Chestnut Hill Meetinghouse The 26 box pews are of pegged construction with raised panels terminating in a turned spindle capped with a beaded rail. Boxed staircases leading to the gallery are at the southeast and southwest corners. The ceiling is finished with beaded, matched boards installed ca. 1900. The roof framing incorporates king post trusses in the horizontal support timbers framing system.

    In the galleries on three sides of the second story the seating is of unfinished red oak. Centered between the first and second story windows is a large 15/15 double hung window surmounted by a round arched fan containing eight lights that illuminate the pulpit.

    Historically, the Georgian style colonial structure was the religious center of five villages from 1769 to 1830 when it served as the South Parish of Mendon, Millville's parent town. By 1830 development of Chestnut Hill had shifted toward the Blackstone River that provided waterpower for manufacturing. With that change, several churches of other denominations had been built in the Village of Millville and religious services at the meetinghouse were on a seasonal basis. Guest ministers presented an annual service and many well-known speakers addressed issues of the times.

    The building has the unique distinction of having been located in three towns without ever being moved! Originally it was sited in Mendon, Incorporated in 1667. Later, when the South Parish divided from Mendon, it was located in the Town of Blackstone (1845). In l916, Millville separated from Blackstone and the meetinghouse address was established as being in Millville.

    Chestnut Hill Meetinghouse The adjacent Chestnut Hill Burying Ground is surrounded by stone walls on three sides and an iron fence topped with an acorn motif on the fourth side. There are approximately 327 burials sites. Most of the stones are of slate or marble but a few granite and fieldstone markers can be seen. The earliest stone in the cemetery is that of Joanna Benson who died March 4, 1773 "in the fifth month of her marriage".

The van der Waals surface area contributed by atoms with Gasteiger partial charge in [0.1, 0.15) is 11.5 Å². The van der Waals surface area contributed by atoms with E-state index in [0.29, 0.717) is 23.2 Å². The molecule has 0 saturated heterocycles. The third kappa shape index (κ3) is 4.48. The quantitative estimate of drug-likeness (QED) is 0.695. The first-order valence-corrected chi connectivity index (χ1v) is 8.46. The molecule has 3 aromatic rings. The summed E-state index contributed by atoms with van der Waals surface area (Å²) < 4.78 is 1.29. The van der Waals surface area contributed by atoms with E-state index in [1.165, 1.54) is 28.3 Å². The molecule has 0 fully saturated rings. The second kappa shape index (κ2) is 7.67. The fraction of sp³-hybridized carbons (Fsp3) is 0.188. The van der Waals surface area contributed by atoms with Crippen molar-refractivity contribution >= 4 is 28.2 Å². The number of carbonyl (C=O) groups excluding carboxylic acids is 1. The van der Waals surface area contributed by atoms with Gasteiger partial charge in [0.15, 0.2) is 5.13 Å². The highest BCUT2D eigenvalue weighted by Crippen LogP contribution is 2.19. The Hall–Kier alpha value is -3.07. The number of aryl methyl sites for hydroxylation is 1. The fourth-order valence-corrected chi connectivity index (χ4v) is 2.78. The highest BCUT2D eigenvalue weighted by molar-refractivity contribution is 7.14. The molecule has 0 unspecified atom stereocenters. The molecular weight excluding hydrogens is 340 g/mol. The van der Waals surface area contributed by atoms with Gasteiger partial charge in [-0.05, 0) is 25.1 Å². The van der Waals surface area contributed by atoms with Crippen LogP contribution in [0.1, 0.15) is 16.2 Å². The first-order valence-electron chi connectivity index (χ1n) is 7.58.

Twenty-four burial sites honor men associated with the meetinghouse who fought in the American Revolutionary War. More recent burials are those of devoted members of the Association, some of whom served in World War II.

    Maintenance and preservation of the colonial structure has been a continuing concern since the end of the 19th century. In 1896 a private group accepted the charge of protecting and preserving the building and burying ground. On May 15, 1896, the Massachusetts Legislature granted a charter for the Chestnut Street Meetinghouse and Cemetery Association. Since then, the Association and concerned local residents have actively worked for the preservation of the structure and grounds. They continue to assure the preservation of this important 18th century treasure of remarkable integrity. Efforts are directed to raising and accumulating funds beyond annual operating and maintenance expenses.

    Chestnut Hill Meetinghouse